I was just reading over Michael J. Burry’s commencement speech to graduates at UCLA, and I came across this passage in his speech that I’d like to share with you:
“Information swarms us. It comforts us. It disrupts us. It’s an Age of Infinite Distraction, for those so willing. You are the generation that has had instant messaging, Facebook, Twitter, and Angry Birds nagging your fingertips at every moment. It’s been arguably as addictive as any other drug throughout history. And I do imagine it took some terrific willpower during your studies to study.”
If I had to make a short list of the things most likely to mess up the execution of a long-term investing strategy, I would dedicate a slot to what I call “information overload.”
“Information overload” is one of those subtle things that can make it incredibly easy to deviate from a long-term strategy. When Mayor … Read the rest of this article!
It is sadly not uncommon enough in the United States for a parent to outlive their child–a tragedy that befalls approximately 8% of families. I have been reviewing recent state law decisions, and I have encountered a few instances in which the estate planning documents for an individual that were prepared before the death of the child.
A per stirpes distribution occurs when the children of the deceased beneficiary stand in the shoes of that deceased beneficiary to receive the share that the deceased beneficiary would have received if he had remained alive. This default rule assumes that the deceased beneficiary still receives a share to be equally divided among any of his surviving children, and if no surviving children, then surviving grandchildren.
Illustration: Joe prepares a Last Will and Testament that calls for his 2018 Porsche 944, valued at $100,000, to be sold and distributed among his three children–John, … Read the rest of this article!
When I was a little kid, there was this hamburger joint in Clayton, MO that served calfburgers with a cheddar cheese spread and steak fries. My dad used to take me there back in the day, and it was the kind of burger joint experience that Norman Rockwell could have spent some time turning into a painting.
But over the past couple of years, the management team at that burger joint began taking advantage of its brand equity and made no hesitation when it came to engaging in questionable business practices that likely alienated the consumer base. First, they segregated each item into individual pieces while simultaneously raising the price of each—for instance, what once was a cheeseburger and fries for $7.99 turned into a $5.99 hamburger, plus $0.99 for cheese, plus $2.25 for fries. The price of drinks went up from $0.99 to $1.99, and they began charging $0.25 … Read the rest of this article!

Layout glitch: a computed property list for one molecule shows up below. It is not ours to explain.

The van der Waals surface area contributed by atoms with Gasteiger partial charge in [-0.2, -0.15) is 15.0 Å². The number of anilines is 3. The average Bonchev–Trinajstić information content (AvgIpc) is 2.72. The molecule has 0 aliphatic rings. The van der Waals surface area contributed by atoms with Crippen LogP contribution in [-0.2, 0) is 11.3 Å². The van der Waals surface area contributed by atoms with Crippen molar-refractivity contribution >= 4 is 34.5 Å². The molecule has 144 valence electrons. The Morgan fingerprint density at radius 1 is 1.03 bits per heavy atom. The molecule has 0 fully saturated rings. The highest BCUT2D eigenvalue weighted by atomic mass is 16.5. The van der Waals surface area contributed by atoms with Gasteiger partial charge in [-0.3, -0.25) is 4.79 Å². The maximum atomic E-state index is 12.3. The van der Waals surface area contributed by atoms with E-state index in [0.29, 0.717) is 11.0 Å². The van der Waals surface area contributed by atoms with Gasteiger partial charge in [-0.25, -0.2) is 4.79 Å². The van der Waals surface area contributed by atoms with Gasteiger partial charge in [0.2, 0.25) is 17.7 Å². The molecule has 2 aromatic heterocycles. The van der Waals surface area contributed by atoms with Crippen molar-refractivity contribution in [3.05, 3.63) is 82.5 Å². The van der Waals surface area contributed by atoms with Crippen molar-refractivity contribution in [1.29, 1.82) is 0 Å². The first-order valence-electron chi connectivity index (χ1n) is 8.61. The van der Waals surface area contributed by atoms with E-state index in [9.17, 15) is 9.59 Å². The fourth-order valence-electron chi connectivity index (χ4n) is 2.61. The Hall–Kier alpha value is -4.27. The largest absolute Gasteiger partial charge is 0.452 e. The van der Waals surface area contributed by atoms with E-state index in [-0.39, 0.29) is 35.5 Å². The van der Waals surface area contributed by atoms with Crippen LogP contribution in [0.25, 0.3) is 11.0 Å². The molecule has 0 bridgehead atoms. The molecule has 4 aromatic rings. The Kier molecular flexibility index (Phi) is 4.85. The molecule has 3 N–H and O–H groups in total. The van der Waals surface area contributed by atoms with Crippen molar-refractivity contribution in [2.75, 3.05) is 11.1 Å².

What screws a lot of people up from accomplishing good things in life is this desire to wait for the moment to be perfect before beginning. The problem with that mentality is this: there will never come a moment when everything seems perfect for you to get started.
I remember how my writing on the website Seeking Alpha got started. At the time, I was working for a Missouri Congressman from 8:00 AM to about 6-6:30 PM. For a while, I told myself that I’d wait for things to “settle down” before I’d get started. Eventually, I realized that I was only two weeks away from returning to college (and I’d be busy doing lord knows what, then) and if I didn’t hunker down and start writing, it would never happen.
I had this vision in my head of being able to sit down for an afternoon and pour through … Read the rest of this article!
More so than most, I have long been intrigued by the 1960s fad of investing in conglomerate stocks. You have these beautiful, completely unrelated businesses that churn out profits under nearly all economic conditions, and, if properly managed, are immune from bankruptcy unless the conglomerate itself takes takes on too much debt or an insurance liability that could take down the parent entity if manifested.
The downside of conglomerate investing is that, as a class, conglomerate indices tend to underperform the S&P 500 Index. The theory is that each member of the portfolio is unable to reach its potential due to a lack of focus as individual business lines become neglected because no individual part receives extensive care and attention.
However, I believe that the underperformance of the conglomerate is tolerable because, in the event that there is a corporate spin-off event, you were already sitting there at the low … Read the rest of this article!